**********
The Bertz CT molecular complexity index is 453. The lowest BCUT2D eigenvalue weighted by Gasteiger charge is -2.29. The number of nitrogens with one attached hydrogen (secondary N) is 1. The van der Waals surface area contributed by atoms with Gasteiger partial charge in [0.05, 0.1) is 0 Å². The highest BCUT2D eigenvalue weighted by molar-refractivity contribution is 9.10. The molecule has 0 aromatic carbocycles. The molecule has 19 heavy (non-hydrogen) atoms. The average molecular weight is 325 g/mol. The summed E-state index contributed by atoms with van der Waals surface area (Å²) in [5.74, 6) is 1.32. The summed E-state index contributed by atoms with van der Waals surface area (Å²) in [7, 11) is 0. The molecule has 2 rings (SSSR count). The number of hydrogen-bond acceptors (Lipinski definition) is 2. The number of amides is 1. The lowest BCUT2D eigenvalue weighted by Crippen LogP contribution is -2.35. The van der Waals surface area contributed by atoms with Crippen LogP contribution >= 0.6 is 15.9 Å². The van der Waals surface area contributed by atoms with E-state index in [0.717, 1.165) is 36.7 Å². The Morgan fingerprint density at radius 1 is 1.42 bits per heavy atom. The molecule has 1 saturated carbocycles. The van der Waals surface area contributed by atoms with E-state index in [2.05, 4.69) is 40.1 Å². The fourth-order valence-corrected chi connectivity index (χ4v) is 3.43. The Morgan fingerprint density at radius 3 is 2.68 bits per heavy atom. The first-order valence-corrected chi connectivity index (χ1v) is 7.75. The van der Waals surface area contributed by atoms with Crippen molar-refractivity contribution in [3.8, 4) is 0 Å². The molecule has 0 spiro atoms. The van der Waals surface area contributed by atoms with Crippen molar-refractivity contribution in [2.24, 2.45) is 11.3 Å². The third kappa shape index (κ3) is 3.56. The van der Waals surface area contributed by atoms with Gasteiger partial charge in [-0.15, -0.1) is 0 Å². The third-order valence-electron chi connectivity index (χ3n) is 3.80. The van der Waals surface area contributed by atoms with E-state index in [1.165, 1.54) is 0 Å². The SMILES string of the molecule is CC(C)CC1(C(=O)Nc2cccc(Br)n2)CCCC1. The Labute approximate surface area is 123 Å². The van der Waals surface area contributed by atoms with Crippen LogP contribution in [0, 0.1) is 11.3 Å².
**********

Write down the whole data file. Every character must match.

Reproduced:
The Bertz CT molecular complexity index is 453. The lowest BCUT2D eigenvalue weighted by Gasteiger charge is -2.29. The number of nitrogens with one attached hydrogen (secondary N) is 1. The van der Waals surface area contributed by atoms with Gasteiger partial charge in [0.05, 0.1) is 0 Å². The highest BCUT2D eigenvalue weighted by molar-refractivity contribution is 9.10. The molecule has 0 aromatic carbocycles. The molecule has 19 heavy (non-hydrogen) atoms. The average molecular weight is 325 g/mol. The summed E-state index contributed by atoms with van der Waals surface area (Å²) in [5.74, 6) is 1.32. The summed E-state index contributed by atoms with van der Waals surface area (Å²) in [7, 11) is 0. The molecule has 2 rings (SSSR count). The number of hydrogen-bond acceptors (Lipinski definition) is 2. The number of amides is 1. The lowest BCUT2D eigenvalue weighted by Crippen LogP contribution is -2.35. The van der Waals surface area contributed by atoms with Crippen LogP contribution >= 0.6 is 15.9 Å². The van der Waals surface area contributed by atoms with E-state index in [0.717, 1.165) is 36.7 Å². The Morgan fingerprint density at radius 1 is 1.42 bits per heavy atom. The molecule has 1 saturated carbocycles. The van der Waals surface area contributed by atoms with E-state index in [2.05, 4.69) is 40.1 Å². The fourth-order valence-corrected chi connectivity index (χ4v) is 3.43. The Morgan fingerprint density at radius 3 is 2.68 bits per heavy atom. The first-order valence-corrected chi connectivity index (χ1v) is 7.75. The van der Waals surface area contributed by atoms with Crippen molar-refractivity contribution in [3.8, 4) is 0 Å². The molecule has 0 spiro atoms. The van der Waals surface area contributed by atoms with Crippen molar-refractivity contribution in [2.24, 2.45) is 11.3 Å². The third kappa shape index (κ3) is 3.56. The van der Waals surface area contributed by atoms with Gasteiger partial charge in [-0.15, -0.1) is 0 Å². The third-order valence-electron chi connectivity index (χ3n) is 3.80. The van der Waals surface area contributed by atoms with E-state index in [1.165, 1.54) is 0 Å². The SMILES string of the molecule is CC(C)CC1(C(=O)Nc2cccc(Br)n2)CCCC1. The Labute approximate surface area is 123 Å². The van der Waals surface area contributed by atoms with Crippen LogP contribution in [0, 0.1) is 11.3 Å².